It is said. whom he had debauched. who was called the Corinthian. or to engage with him. There are some who agree with this account of Alcibiades's death in all points. as he endeavored to save himself from the flames. standing at a distance. he was keeping with him a young lady of a noble house. and.Library/001%20-Da%20Fare/PlutarchParallelLives-15. nor the Lacedaemonians: but.15. except that they impute the cause of it neither to Pharnabazus. from whence she was brought a captive. and none of them durst stay to expect him. though she was a native of Hyccara. and that her brothers.PlutarchPARALLEL LIVES OF NOBLE GRECIANS AND ROMANS: C. and.. was the daughter of this Timandra. he cast himself into the middle of the fire. she buried it as decently and as honorably as her circumstances would allow. in the manner just related. before his clothes were burnt. covering and wrapping it up in her own robes.htm (42 of 42)2006-05-31 20:37:47 . as soon as they saw him. and escaped securely through it. threw them upon the fire to choke it. they say. and set it on fire. but. as soon as he perceived it. but surrounded it first. Those who were sent to assassinate him had not courage enough to enter the house. Alcibiades. getting together great quantities of clothes and furniture. and. the barbarians departed. The barbarians. set fire by night to the house where he was living. slew him with their darts. that the famous Lais.. and Timandra took up his dead body. and holding his naked sword in his right. not being able to endure the indignity. When he was dead. nor Lysander. retreated. but a little while before his death that he had these visions. having wrapped his cloak about his left arm. they slew him with their darts and arrows. file:///D|/Documenta%20Chatolica%20Omnia/99%20-%20Pro. a small town in Sicily.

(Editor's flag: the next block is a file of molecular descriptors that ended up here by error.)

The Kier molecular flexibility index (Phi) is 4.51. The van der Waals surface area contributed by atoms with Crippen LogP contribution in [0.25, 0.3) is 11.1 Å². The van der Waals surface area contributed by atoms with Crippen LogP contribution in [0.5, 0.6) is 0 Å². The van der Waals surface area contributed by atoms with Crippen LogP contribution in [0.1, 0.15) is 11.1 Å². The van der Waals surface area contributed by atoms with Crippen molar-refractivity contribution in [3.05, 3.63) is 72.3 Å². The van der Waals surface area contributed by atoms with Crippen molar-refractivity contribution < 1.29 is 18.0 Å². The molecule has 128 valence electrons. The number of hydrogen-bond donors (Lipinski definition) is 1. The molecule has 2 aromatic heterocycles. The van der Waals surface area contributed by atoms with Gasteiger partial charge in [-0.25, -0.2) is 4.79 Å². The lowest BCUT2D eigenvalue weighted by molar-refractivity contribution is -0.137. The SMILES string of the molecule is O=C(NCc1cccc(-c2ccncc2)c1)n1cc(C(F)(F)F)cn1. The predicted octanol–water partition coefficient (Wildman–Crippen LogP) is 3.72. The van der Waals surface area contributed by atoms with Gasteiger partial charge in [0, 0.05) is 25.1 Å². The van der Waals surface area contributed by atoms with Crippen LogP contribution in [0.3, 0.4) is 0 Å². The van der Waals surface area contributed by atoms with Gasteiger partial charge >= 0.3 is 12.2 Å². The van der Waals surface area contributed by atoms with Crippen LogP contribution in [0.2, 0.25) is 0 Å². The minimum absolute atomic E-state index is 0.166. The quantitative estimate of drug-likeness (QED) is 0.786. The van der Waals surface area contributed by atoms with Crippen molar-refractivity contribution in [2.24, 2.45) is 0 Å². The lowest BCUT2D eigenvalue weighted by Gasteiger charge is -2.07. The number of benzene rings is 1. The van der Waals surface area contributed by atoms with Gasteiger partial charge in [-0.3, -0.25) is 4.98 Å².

and with his overbearing. yet it can hinder none from being either virtuous or eminent in the world. he rendered himself incapable of acting and associating with others. one file:///D|/Documenta%20Chatolica%20Omnia/99%20-%20Pro. Of the same family were also Publius and Quintus Marcius. and that it is no obstacle to true goodness and excellence. to produce also much that is bad and faulty. the hardships of service. who. could not choose but be disgusted at the severity and ruggedness of his deportment.. Nor is he less an evidence to the truth of their opinion. afterwards himself induced them to make a law that nobody should bear that office twice. who conceive that a generous and worthy nature without proper discipline. which two conveyed into the city the best and most abundant supply of water they have at Rome. yet. and among the rest. CORIOLANUS The patrician house of the Marcii in Rome produced many men of distinction. But Caius Marcius. fortitude. Education and study. and king after Tullus Hostilius. confer no greater benefit on those that seek them. and the allurements of gain. Those who saw with admiration how proof his nature was against all the softnesses of pleasure. While the force and vigor of his soul. As likewise Censorinus. in the life of the citizen and the statesman.. and to avoid the wildness of extremes.16. Ancus Marcius. grandson to Numa by his daughter. being left an orphan. of whom I now write. led him successfully into many noble achievements. with its better fruits.Library/001%20-Da%20Fare/PlutarchParallelLives-16. has shown us by experience. is apt. Those were times at Rome in which that kind of worth was most esteemed which displayed itself in military achievements. and through all obstinate reluctance to yield or accommodate his humors and sentiments to those of people about him. haughty. and a persevering constancy in all he undertook. than these humanizing and civilizing lessons. on the other side. although the early loss of a father may be attended with other disadvantages.PlutarchPARALLEL LIVES OF NOBLE GRECIANS AND ROMANS: C. and the favors of the muses. and brought up under the widowhood of his mother. while allowing to that universal firmness of his the respective names of temperance. by indulging the vehemence of his passion. and imperious temper. yet. which teach our natural qualities to submit to the limitations prescribed by reason. also. however bad men may be pleased to lay the blame of their corruptions upon that misfortune and the neglect of them in their minority.htm (1 of 39)2006-05-31 20:37:49 . that. having been twice chosen censor by the people. and justice. like a rich soil without culture.